VINTAGE CLOTHING CARE GUIDE
Now you've updated your fashion wardrobe with that perfect vintage piece there's no reason it can't last you a lifetime with the right care and attention. Since we're so hot on living green we'll give you a few tips for looking after your vintage garms and staying eco-friendly in the process.
WASHING VINTAGE CLOTHING:
When you've unpacked your new item the first thing you may want to do, if it hasn't been done already, is wash it. Check the follow tips to avoid any washing disasters.
- Always read care labels. If you wash wool and silk on high temperatures they may shrink or melt. Cotton should be fine on higher temperatures but if you want to stay eco-friendly always wash on a low temp for a short 30 min wash.
- If it's a very old or valuable item you may want to hand wash to prevent causing any damage to the garment.
- Try to keep the amount of detergent down to a minimum. The less detergent the better for the environment and better for your skin as a lot of detergents can be irritating to the skin. Quantities on detergent boxes are often overstated so try and use half those stated on the box.
- Wash all clothing inside out as the rotation of the washing machine can wear the surface of garments.
- Dry clean only means you need to get the item cleaned by a specialist.
- Always use a clothes hanger or hang things up on a washing line. Never use a dryer on garments as this will wear the garment and could also shrink delicate fabrics.
- Bear in mind the less you wash your clothes the less they will wear out over time so try not to wash items after each time you wear it.
STORING VINTAGE CLOTHING:
The way you store your vintage clothes is as important as the way you wash them.
- Always store your clothes in a clean, dry environment away from any light that may fade your clothes. Damp environments can make your clothes go mouldy and smell or even rot.
- Beware of moths which can devastate a full wardrobe of clothes in a matter of weeks. You should check clothing that is left in your wardrobe for long periods of time for any moths. You can also get some anti moth hangers which deter them.
- Use the right size hangers and avoid hanging too many clothes together as this may stretch your garments and make them unwearable. You may want to fold certain items rather than hang in order to keep the shape.
REPAIRING VINTAGE CLOTHING:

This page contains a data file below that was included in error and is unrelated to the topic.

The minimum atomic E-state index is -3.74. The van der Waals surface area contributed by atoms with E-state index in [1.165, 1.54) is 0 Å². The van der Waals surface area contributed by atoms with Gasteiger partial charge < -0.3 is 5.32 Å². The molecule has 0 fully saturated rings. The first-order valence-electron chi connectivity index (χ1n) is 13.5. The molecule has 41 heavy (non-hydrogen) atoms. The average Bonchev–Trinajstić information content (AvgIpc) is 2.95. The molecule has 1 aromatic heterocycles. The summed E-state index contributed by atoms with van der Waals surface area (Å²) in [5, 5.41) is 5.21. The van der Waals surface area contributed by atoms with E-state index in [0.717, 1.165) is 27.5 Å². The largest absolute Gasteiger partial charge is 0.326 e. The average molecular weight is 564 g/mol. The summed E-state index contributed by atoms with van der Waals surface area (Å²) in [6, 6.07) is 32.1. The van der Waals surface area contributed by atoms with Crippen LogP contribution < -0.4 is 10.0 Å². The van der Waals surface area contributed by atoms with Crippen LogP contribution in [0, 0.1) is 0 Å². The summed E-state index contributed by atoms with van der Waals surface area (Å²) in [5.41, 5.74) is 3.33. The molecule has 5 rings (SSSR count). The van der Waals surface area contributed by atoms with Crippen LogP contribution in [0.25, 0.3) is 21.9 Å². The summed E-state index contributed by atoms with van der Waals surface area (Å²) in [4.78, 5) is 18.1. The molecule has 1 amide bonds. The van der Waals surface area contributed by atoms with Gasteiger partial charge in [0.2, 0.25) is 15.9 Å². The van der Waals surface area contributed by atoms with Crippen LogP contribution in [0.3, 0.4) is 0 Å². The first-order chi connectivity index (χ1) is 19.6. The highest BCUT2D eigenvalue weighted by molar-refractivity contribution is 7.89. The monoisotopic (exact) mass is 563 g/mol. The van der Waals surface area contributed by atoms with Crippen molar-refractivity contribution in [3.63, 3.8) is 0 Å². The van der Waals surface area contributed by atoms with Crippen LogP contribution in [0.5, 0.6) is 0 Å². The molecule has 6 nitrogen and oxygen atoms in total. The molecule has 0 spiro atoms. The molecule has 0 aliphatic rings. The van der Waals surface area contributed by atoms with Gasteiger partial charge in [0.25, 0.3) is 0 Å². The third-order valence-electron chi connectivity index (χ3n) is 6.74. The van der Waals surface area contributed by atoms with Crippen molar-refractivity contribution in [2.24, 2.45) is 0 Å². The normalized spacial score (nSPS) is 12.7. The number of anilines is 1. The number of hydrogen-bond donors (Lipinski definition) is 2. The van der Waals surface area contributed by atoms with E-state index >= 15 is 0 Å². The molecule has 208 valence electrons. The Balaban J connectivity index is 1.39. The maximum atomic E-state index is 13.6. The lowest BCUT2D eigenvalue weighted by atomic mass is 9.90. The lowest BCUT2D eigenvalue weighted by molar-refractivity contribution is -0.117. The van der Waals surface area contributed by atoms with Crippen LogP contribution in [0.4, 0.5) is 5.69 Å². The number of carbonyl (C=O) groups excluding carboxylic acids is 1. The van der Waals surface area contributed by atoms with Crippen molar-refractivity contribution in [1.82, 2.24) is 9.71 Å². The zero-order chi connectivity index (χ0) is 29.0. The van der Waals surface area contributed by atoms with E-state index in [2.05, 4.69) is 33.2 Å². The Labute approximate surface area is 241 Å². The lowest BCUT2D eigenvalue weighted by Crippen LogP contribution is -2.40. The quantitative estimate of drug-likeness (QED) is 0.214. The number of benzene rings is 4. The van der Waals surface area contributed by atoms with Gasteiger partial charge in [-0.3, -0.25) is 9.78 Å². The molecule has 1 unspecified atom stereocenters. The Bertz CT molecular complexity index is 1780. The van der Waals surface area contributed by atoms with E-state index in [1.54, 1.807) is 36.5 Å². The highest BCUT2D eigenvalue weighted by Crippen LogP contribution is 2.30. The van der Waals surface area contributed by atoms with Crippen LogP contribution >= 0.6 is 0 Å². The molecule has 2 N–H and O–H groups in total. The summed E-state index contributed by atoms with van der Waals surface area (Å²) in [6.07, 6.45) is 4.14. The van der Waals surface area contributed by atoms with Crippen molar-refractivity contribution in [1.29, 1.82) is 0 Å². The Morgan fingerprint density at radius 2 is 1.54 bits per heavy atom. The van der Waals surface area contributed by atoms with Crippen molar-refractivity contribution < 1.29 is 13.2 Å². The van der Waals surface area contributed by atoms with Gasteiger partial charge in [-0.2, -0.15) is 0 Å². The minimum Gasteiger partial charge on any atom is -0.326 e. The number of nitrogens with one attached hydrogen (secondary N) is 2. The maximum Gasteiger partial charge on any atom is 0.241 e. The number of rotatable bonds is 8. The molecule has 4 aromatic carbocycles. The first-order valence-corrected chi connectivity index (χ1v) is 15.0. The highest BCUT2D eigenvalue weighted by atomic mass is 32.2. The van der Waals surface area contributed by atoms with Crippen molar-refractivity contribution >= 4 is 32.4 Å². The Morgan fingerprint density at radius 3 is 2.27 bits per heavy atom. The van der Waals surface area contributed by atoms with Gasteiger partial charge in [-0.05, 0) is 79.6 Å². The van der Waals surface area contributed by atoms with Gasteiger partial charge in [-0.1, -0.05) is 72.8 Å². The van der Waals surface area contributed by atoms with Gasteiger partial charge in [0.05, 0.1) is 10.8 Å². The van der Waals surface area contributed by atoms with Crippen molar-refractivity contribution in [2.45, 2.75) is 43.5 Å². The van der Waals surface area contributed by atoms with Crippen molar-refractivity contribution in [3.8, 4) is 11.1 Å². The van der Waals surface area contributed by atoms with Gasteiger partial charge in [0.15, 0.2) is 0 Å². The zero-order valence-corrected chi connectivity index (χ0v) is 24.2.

If your handy with a needle and thread then you can make your clothing last even longer. Even if you're not you can always enlist the help of a seamstress to lengthen the life of your favourite pieces. Denim is particularly easy to repair as it can be patched.
- Holes can be darned in most fabrics without being too obvious if they are caught before they get too big.
- Use patches to cover worn areas in denim. They are easily ironed on or sewn on if you prefer. Denim can also be darned over to create a nice distressed effect to jeans, denim jackets or even cut off shorts, so get creative!
- Broken zips shouldn't necessarily mean the end of life for your clothing. Although a bit more difficult zips can be replaced in most items. Again a seamstress will have the skill to do this.
- For shoes, broken or lose soles can always be repaired by a good cobbler.
RECYCLING VINTAGE CLOTHING:
When you feel like your favourite vintage piece is finally reaching the end of it's life. There may still be more life left in it yet. Read this checklist to find out
- Can you rework it? Jeans can always be cut into denim shorts for summer. T-shirts and sweatshirts can be cut into crop tops or vests. You can cut worn or stained sleeves off your favourite Levi's denim jacket to create a grungey denim biker vest. The list is endless.
- Re-use the fabric. If you're handy with a needle then you may want to re-use the fabric to make another brand new garment. Quality fabrics are expensive so it's a good way to re-use it and can be a fun project. Check out our YouTube guide to cutting your jeans into denim shorts.
- Pass your item on to a family member if it doesn't fit anymore or you can always swap it with a friend to give it a new lease of life.
- If you decided you can't make a use out of it, you should always try and sell your item on to someone else who may be able to. Ebay, Depop or Etsy can be good market places for the individual seller.
Finally, if you've done all you can then don't just throw your item away, always give your item to a charitable organisation or put it into a clothing recycle bank so it doesn't just go straight into landfill.
For more information about sustainable fashion click here
Or read more about the vintage lifecycle